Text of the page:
To the Editor.—
The Aug 24/31, 1984, issue of The Journal was most interesting. I first read the interview with Dr Victor A. McKusick.1 My attention was called to the interview because of my interest in Dr McKusick's work that arose in 1966, when as a medical student I received a copy of his book, Heritable Disorders of Connective Tissue, as a prize.In the same issue of JAMA, Terra Ziporyn's2 MEDICAL NEWS report, "Pianist's Cramp to Stage Fright: The Medical Side of Music-Making," includes a photograph on page 998 of a trumpeter who would develop pharyngocele related to his trumpet playing. The photograph of the young man's neck also includes a view of his hand. The positioning of his fingers strongly suggests lax-jointedness, reminiscent of Ehlers-Danlos syndrome.3 It might be worthwhile to ask Dr McKusick to comment on the photograph. There was no mention of the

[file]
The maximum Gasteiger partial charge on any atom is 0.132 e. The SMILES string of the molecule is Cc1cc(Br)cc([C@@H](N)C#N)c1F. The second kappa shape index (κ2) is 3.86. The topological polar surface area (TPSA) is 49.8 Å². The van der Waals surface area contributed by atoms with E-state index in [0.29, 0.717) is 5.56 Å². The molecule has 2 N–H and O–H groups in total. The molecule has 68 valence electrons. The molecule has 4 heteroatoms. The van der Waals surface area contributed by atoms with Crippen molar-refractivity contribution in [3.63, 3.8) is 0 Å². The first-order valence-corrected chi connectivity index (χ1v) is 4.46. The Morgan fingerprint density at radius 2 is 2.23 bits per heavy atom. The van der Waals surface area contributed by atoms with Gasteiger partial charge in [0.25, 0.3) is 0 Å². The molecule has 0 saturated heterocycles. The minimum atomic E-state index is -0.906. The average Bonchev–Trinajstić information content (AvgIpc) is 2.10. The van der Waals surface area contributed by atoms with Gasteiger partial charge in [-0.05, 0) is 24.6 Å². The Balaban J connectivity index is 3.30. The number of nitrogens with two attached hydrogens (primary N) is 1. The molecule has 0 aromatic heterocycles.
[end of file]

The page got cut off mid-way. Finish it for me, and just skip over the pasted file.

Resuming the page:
Males JL. Musicians and Their Conditions: Pros and Cons. JAMA. 1985;253(12):1723. doi:10.1001/jama.1985.03350360049013
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